Kanye West has been courting controversy for weeks with his wild tweets, repeated praise of President Donald Trump and shocking confession that he got addicted to opioids after having liposuction.

But perhaps his most jaw-dropping comments of all came on May 1 when he sat down with “TMZ Live” and shared his thoughts on slavery. “When you hear about slavery for 400 years — 400 years? That sounds like a choice,” the rapper-fashion designer said. “Like, you was there for 400 years and it’s all of y’all? It’s like we’re mentally imprisoned.”

Kanye West talking on a cell phone: Kanye West smiles outside his Calabasas, California, office accompanied by a friend and a bodyguard on May 1, 2018. © AZ-Daddy/X17online.com Kanye West smiles outside his Calabasas, California, office accompanied by a friend and a bodyguard on May 1, 2018. Later that day, Kanye took to Twitter to explain and defend his comments — and the next morning, a new report from TMZ claimed he’s no longer taking medication for mental health issues in the wake of a November 2016 breakdown that he has, in recent days, referred to as a “breakthrough.”

“The universe has a plan. I knew that TMZ would be awesome,” he tweeted.

“To make myself clear. Of course I know that slaves did not get shackled and put on a boat by free will. My point is for us to have stayed in that position even though the numbers were on our side means that we were mentally enslaved. They cut out our tongues so we couldn’t communicate to each other. I will not allow my tongue to be cut,” he tweeted.

He continued in a series of tweets, “Kanye vs the media is modern day Willie Linch theory. They hung the most powerful in order to force fear into the others. They can no longer stop our voice.”

According to Kanye, “The reason why I brought up the 400 years point is because we can’t be mentally imprisoned for another 400 years. We need free thought now. Even the statement was an example of free thought It was just an idea. Once again I am being attacked for presenting new ideas.”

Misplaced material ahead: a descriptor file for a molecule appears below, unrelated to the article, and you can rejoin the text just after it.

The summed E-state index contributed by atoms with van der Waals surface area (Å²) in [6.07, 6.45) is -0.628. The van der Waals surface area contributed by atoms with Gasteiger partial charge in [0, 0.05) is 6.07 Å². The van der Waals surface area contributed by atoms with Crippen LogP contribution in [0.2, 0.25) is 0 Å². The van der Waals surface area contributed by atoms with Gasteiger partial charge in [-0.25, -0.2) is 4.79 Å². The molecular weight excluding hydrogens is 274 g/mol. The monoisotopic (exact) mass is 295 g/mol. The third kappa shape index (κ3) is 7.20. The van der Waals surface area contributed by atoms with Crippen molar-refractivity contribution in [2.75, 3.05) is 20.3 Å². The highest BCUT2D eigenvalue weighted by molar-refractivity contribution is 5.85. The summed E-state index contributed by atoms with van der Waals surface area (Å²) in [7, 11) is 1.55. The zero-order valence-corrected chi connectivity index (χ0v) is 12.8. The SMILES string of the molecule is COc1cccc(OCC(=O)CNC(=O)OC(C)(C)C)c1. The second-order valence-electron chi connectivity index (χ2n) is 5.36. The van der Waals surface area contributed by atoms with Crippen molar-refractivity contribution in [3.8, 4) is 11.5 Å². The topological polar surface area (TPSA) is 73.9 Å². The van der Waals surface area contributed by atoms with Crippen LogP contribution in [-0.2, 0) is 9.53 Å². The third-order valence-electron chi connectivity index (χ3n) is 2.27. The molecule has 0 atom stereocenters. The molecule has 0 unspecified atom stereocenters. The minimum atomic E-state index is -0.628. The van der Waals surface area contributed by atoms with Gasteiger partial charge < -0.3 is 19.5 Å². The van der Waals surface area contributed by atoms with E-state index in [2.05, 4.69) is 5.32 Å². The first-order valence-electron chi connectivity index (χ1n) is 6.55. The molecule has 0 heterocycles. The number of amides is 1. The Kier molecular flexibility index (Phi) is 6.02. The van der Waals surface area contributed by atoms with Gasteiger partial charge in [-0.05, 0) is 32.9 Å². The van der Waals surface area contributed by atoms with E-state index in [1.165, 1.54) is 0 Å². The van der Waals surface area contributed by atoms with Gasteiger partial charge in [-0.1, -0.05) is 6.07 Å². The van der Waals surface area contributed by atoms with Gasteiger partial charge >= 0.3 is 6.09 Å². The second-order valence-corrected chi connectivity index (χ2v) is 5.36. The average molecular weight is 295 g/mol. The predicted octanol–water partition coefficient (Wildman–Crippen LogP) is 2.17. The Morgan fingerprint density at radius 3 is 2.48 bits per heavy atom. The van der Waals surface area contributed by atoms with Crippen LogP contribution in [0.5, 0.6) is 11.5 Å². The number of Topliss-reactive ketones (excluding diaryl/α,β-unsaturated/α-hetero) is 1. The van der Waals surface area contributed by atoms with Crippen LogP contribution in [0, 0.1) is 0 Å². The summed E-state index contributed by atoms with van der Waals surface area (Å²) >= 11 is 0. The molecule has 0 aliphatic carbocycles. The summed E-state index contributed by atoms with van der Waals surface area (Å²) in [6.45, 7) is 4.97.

He also suggested a name for the movement he says he’s starting: “When the media masses and scholars talk about what started today. Here’s a title … the overground hell road,” he wrote.

a man sitting on a bench: Kanye West watches during the first half of an NBA basketball game between the Los Angeles Lakers and the Memphis Grizzlies in Los Angeles on Nov. 5, 2017. © AP/REX/Shutterstock Kanye West watches during the first half of an NBA basketball game between the Los Angeles Lakers and the Memphis Grizzlies in Los Angeles on Nov. 5, 2017.

Hours later, TMZ wrote that Kanye “is not taking his meds, and people close to him believe some of the comments he made on ‘TMZ Live’ were a result of that… We’re told the meds have been problematic… doctors aren’t even sure what works and what doesn’t, and Kanye is controlling his own destiny by self-regulating… for better or for worse.”

While speaking on “TMZ Live” on May 1, Kanye himself said, “These pills that they want me to take three of a day, I take one a week maybe, two a week. Ya’ll have me scared of myself, of my vision… We are drugged out. We are following other people’s opinions. We are controlled by the media. And today it all changes.”

Sources close to Kanye also defended him to TMZ, explaining that the rapper has “talked about slavery before as a metaphor and was un-artfully expressing himself when he said slavery was a choice,” TMZ wrote.

Credit: https://www.msn.com/en-us/

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